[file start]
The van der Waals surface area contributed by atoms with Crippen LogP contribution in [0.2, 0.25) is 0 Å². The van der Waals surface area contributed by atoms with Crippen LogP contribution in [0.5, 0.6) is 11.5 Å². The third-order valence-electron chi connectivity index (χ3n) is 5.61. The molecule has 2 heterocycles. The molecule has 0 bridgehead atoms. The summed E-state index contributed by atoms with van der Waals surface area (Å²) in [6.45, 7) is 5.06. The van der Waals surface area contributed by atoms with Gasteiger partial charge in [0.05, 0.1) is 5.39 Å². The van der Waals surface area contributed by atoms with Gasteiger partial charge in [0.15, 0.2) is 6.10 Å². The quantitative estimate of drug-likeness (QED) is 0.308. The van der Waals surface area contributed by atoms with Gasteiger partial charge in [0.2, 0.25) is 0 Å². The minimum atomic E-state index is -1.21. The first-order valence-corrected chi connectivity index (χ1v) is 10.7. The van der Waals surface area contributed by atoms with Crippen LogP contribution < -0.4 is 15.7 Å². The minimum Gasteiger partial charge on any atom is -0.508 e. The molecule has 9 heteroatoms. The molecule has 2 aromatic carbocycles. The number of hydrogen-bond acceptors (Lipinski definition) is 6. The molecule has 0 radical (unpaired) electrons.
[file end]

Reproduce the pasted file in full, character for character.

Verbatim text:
The van der Waals surface area contributed by atoms with Crippen LogP contribution in [0.2, 0.25) is 0 Å². The van der Waals surface area contributed by atoms with Crippen LogP contribution in [0.5, 0.6) is 11.5 Å². The third-order valence-electron chi connectivity index (χ3n) is 5.61. The molecule has 2 heterocycles. The molecule has 0 bridgehead atoms. The summed E-state index contributed by atoms with van der Waals surface area (Å²) in [6.45, 7) is 5.06. The van der Waals surface area contributed by atoms with Gasteiger partial charge in [0.05, 0.1) is 5.39 Å². The van der Waals surface area contributed by atoms with Gasteiger partial charge in [0.15, 0.2) is 6.10 Å². The quantitative estimate of drug-likeness (QED) is 0.308. The van der Waals surface area contributed by atoms with Gasteiger partial charge in [0.2, 0.25) is 0 Å². The minimum atomic E-state index is -1.21. The first-order valence-corrected chi connectivity index (χ1v) is 10.7. The van der Waals surface area contributed by atoms with Crippen LogP contribution < -0.4 is 15.7 Å². The minimum Gasteiger partial charge on any atom is -0.508 e. The molecule has 9 heteroatoms. The molecule has 2 aromatic carbocycles. The number of hydrogen-bond acceptors (Lipinski definition) is 6. The molecule has 0 radical (unpaired) electrons.